Tuesday marked one year since the sudden death of Los Angeles rapper and activist Nipsey Hussle.

Hussle was murdered on March 31, 2019, near his clothing store at West Slauson Avenue and Crenshaw Boulevard in South Los Angeles. He was 33.

Hussle — a high school dropout from the Crenshaw neighborhood of L.A. — released his first album in 2006. Since then, he has been nominated for a Grammy twice and his last album, Victory Lap, sold over 53,000 units. Over the course of his life, he became a staple in L.A. rap culture and also an activist in his community.

Fellow rappers Snoop Dogg, Meek Mill and T.I., posted on Instagram to honor Hussle on the anniversary of his death. All three rappers worked closely on music with Hussle.

“We’ll take memories like these and lessons we learned from your life into eternity wit us King,” T.I. wrote on his Instagram.

Fans of Hussle have taken to Twitter to remember him, hashtagging their posts with “The Marathon Continues,” the name of the rapper’s infamous 2011 mixtape. One fan account, run by Jamelia Harris, posted a thread of Hussle’s motivational speeches.

Harris, who’s been a fan of Hussle since 2013, feels a special connection to him as his music encouraged her to stay positive during a tough time in her life, she said in a direct message on Twitter.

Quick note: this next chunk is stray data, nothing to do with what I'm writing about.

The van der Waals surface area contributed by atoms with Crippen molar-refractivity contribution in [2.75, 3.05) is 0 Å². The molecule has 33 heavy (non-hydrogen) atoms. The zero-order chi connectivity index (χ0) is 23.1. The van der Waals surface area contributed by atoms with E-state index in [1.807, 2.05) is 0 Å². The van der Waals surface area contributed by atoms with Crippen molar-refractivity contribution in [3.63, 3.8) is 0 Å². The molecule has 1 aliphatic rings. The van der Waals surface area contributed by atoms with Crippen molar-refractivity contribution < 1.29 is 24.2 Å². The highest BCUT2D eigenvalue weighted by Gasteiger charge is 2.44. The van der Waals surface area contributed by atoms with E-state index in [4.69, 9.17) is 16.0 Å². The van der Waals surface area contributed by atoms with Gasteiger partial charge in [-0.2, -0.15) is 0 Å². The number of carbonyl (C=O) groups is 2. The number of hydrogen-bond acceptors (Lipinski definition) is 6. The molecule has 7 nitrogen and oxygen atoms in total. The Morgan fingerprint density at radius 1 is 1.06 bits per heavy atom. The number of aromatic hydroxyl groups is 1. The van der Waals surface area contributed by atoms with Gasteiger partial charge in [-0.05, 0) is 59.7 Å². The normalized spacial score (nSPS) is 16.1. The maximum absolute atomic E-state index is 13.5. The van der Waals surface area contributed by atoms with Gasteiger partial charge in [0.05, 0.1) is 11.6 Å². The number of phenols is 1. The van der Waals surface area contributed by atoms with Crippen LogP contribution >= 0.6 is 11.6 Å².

“Just to hear a rapper telling his story on how he made it from nothing just kind of made you want to learn more about him and study his jewels but for yourself to keep on going. Nipsey’s music gave us all sides, real truth.” Harris explained.

Actor James Davis, a friend of Hussle’s, posted an Instagram photo Monday encouraging fans to go live tonight and play his music to “turn up for [Nipsey Hussle].”

“Tomorrow we turning [Instagram] into Slauson & Crenshaw,” Davis wrote.

Hussle released his long-awaited album “Victory Lap” a month before his death. He won two posthumous Grammy Awards in January for two songs on the album: Best Rap/Sung Performance for “Higher” featuring DJ Khaled and John Legend and Best Rap Performance for “Racks in the Middle” featuring Roddy Rich and Hit-Boy.

USC sophomore Jose Vasquez has been a fan of Hussle since 2013 and was spending the day remembering the rapper’s legacy.

“I guess I’m just gonna bump his music all day as I do all my work and exercise,” Vasquez said via text message. “Keep ten toes down even with everything that’s going on… It’s what he’d do… just keep working.”

Los Angeles City Councilmember Herb. J. Wesson Jr. tweeted about Nipsey’s legacy and the impact the rapper had on the South Los Angeles community.

“He was a hero to so many. He was a father, a son, and an innovator,” Wesson Jr. wrote. “He was an incredible artist, entrepreneur, community activist, and so much more.”

Hussle is remembered as a resilient, motivated creator; a pioneer for his community.

Alex Lopez, an artist in San Diego, created a 4-by-5-foot portrait of Nipsey Hussle in honor of his one year passing.

“[The art] represents hard work, something that Nipsey Hussle lived by. It also represents perseverance, not giving up,” Lopez told Intersections via text message. “[Hussle] inspires me to be a better artist. To step out of my comfort zone… made me believe that anything is possible.”